Trump Administration Wants Tax Reform Done by August

WASHINGTON (Los Angeles Times/TNS) -
Treasury Secretary Steven Mnuchin. (Kevin Lamarque/Reuters)

The Trump administration wants to overhaul the tax code by August, Treasury Secretary Steven Mnuchin said Thursday, laying out an aggressive timetable in his first significant public comments since taking office last week.

“Our economic agenda, the No. 1 issue is growth, and the first most important thing that will impact growth is a tax plan,” Mnuchin said in an interview with CNBC.

“So we are committed to pass tax reform,” he said. “We want to get this done by the August recess.”

The House and Senate are scheduled to begin their August recesses on July 29.

In an interview with the Wall Street Journal published Thursday, Mnuchin admitted that passing complex tax legislation in less than six months was “an ambitious timeline” that the administration and Congress might not be able to meet.

“It could slip to later this year,” he said.

Mnuchin said the administration wants to cut income taxes for middle-class workers and to simplify and reduce business taxes to make them more competitive with those of other nations.

But President Donald Trump hasn’t yet submitted a tax proposal to lawmakers, who are working on their own versions of an overhaul. And the two camps appear at odds over a controversial border adjustment tax.

Trump said Wednesday that his tax plan is “very well finalized” but won’t be submitted to Congress until after lawmakers attempt to repeal the Affordable Care Act health care law.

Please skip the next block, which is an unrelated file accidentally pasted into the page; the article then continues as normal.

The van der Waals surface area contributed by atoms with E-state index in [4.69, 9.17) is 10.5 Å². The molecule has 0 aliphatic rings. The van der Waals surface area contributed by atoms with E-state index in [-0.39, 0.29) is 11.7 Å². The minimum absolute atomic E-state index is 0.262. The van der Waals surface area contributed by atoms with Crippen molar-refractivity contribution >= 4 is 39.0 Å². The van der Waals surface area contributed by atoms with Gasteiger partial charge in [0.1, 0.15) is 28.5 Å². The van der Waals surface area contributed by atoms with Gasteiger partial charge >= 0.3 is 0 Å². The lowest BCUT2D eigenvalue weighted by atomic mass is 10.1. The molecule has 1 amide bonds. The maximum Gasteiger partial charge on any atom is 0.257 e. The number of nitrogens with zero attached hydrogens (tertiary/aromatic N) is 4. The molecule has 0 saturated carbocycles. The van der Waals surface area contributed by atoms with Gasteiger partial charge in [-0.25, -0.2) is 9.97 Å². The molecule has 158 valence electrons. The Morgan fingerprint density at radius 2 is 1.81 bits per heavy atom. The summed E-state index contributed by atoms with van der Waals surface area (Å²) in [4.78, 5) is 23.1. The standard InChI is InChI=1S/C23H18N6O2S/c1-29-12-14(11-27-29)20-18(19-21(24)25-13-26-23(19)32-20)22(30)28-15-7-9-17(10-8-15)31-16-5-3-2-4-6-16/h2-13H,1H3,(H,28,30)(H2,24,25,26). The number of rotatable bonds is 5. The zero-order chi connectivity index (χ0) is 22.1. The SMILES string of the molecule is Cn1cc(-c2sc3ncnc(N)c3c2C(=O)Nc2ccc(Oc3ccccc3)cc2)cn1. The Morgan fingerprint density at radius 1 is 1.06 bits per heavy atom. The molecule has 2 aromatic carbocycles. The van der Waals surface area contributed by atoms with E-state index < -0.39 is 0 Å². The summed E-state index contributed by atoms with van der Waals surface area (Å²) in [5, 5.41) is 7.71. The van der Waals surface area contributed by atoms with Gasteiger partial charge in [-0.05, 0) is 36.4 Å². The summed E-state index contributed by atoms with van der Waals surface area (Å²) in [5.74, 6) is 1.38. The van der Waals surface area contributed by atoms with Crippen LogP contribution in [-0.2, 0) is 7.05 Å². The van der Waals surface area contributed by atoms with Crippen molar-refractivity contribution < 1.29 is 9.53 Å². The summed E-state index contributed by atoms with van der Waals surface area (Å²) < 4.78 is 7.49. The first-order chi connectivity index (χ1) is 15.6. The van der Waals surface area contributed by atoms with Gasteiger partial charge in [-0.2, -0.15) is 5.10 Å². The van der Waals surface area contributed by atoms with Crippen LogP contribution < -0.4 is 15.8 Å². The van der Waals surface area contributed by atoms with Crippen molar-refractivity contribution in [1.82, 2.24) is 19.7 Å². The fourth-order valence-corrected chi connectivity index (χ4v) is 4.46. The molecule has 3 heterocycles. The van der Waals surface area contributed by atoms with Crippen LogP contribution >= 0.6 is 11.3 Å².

“Sometime during the month of March, maybe mid- to early March, we’ll be submitting something that I think people will be very impressed by,” Trump said of his tax plan before meeting with Mnuchin and other administration officials to talk about the federal budget.

House leaders are pushing for a border adjustment tax, which would subject importers to higher taxes than exporters or those that produce products in the U.S. for domestic consumption.

Large companies that do a lot of exporting, such as the Boeing Co., want a border adjustment tax. But retailers who import a lot of goods, such as Wal-Mart Stores Inc., oppose it.

Mnuchin said Thursday that the administration was looking at the House plan “very closely.”

“We think there are some very interesting aspects of it. We think there are some concerns about it,” he told CNBC of the border adjustment tax.

Administration officials are talking to business leaders about the proposed tax, Mnuchin said. That outreach includes a White House meeting Thursday in which Trump, Mnuchin and other officials will talk with chief executives of manufacturing companies.